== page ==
Bowhunting Redmans target tourists
By SUE THOMAS
Staff Reporter, Hastings
Sherwood Forest is thousands of miles away but Hawke’s Bay has its own Robin Hood who uses his bow and arrow in the thick of our rural countryside.
John Redman has set his sights on establishing New Zealand’s only bowhunting centre 50 kilometres west of Hastings.
It’s the realisation of a dream for John Redman and his wife Jean, an English couple with a background of security work in London.
They have left behind a highly successful business in London – to live a new life on a 205-hectare farm – their own Sherwood Forest.
“We literally live on top of the world . . . we wouldn’t be anywhere else,” say the couple who share their homestead with Henry the master stag and his 21 girlfriends next door, horses Speed and Holiday Pay, dogs Las, Jill and Kit and sheep and cattle which graze on their property.
Being at peace with themselves in the tranquil countryside, listening to bees humming and magpies calling is a far cry from dashing to catch the rube on the overcrowded London Underground.
The Redmans wouldn’t have it any other way.
A holiday in Hawke’s Bay in 1988 introduced the Redmans to rural New Zealand – an environment they describe as captivating.
“Having lived in London all my life, I couldn’t wait to escape the busy lifestyle. When I cam for a working here (she worked as a head waitress at the Masonic Hotel, Napier) I just didn’t want to leave,” said Jean.
“In fact I loved Hawke’s Bay so much I even considered becoming an overstayer but knew if I had, I wouldn’t ever be able to return to New Zealand.”
Returning home to say goodbye to family and friends indefinitely was a difficult decision, but now Jean, like her husband, is thriving on the new rural lifestyle.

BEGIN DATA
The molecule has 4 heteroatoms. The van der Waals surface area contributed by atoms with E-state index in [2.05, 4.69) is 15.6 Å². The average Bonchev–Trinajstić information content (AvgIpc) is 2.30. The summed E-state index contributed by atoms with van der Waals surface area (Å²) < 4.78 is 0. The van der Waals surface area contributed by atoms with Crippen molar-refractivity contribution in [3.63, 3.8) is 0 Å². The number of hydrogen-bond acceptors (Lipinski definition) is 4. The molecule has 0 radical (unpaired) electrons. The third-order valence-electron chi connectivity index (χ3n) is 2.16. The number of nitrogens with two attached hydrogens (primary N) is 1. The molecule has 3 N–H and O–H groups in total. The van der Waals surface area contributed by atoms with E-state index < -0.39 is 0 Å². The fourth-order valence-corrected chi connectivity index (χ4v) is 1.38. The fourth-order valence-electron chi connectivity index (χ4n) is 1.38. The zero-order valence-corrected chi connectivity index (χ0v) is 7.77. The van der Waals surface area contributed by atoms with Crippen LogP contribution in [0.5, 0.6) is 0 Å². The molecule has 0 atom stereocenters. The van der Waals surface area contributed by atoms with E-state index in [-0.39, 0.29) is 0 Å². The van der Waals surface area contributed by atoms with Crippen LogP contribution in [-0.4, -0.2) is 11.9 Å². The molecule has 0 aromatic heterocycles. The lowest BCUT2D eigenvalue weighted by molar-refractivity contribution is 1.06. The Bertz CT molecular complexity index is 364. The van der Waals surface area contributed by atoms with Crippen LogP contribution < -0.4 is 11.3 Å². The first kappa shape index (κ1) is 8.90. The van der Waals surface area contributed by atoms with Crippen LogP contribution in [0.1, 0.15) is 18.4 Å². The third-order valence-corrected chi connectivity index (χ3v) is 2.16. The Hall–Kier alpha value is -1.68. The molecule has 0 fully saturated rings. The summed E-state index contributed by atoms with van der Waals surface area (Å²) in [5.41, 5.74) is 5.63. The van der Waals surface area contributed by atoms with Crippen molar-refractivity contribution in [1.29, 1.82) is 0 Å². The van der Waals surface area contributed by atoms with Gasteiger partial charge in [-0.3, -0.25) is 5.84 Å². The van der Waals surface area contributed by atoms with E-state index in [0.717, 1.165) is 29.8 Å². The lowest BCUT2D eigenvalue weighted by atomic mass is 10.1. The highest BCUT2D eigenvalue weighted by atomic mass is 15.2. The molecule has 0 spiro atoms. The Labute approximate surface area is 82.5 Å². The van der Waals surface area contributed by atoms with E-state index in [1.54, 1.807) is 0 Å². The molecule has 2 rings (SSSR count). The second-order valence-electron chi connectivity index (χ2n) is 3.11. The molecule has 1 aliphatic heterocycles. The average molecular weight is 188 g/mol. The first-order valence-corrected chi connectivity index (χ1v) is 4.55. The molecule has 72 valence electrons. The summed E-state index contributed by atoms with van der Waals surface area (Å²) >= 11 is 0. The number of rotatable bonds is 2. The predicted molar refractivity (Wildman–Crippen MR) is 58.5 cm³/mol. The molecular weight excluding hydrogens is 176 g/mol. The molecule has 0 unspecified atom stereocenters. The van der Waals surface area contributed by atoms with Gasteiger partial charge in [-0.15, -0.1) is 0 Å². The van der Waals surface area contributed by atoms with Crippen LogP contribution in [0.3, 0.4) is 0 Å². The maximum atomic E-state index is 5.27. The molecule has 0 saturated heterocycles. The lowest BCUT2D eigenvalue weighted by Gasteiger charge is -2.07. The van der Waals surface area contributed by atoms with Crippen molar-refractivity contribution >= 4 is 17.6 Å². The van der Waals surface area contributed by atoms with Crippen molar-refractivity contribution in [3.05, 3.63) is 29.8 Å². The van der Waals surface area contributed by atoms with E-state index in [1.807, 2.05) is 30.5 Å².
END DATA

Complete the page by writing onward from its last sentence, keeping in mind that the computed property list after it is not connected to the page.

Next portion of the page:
John says he fell in love with Hawke’s Bay the moment he arrived.
“When I saw the Glenross Rd homestead, I knew it was what I had been waiting for all my life.”
The lavish Hawke’s Bay countryside proved a welcome break from the couple’s work with Redman Associates – a security firm based in Kent which provides protection for people and assets.
An electronic counter-surveillance service has been operated since 1977.
The Redmans established the firm in 1983 and still have interests in it – he as chairman and she as a director.
It seemed appropriate for John, who was in the British Army for 22 years, to become a counter-revolutionary warfare specialist dealing with kidnapping and hostage cases in the Special Air Services. (SAS)
The couple, who are top New Zealand and English longbow archers, also saw potential in the 205 hectares on Glenross Rd as archery ranges for budding Kiwi archers and overseas visitors.
They’ve called their venture Brasstacs which stands for bow-hunting, rafting, angling, skiing, sailing, tramping, archery, cameras, safaris – all of which the Redmans offer either on or near their property.
John,who held four English Country longbow titles before coming to New Zealand, is this country’s top longbow shooter. His wife Jean holds six English Country titles. This year she also won a silver and bronze medal at the New Zealand Archery association National Championships and she earned first place in the women’s longbow at the New Zealand Bow Hunters safari.
John says he has his wife to thank for getting involved in archery – a sport he had never thought much about until Jean decided to attend a beginner’s class in Kent.
“I initially went along to keep her company until she got to know everyone,” he said.
“Archery is the type of sport you either love or hate. Both Jean and I were hooked.”
A room of their homestead is devoted to psychedelic orange and pink arrows and bows ranging from the traditional English low bow (as used in medieval days) to the latest high-tech compound bow, which uses a wheel and pulley system to have the weight of the bow enabling the archer to hold the bow on his target longer.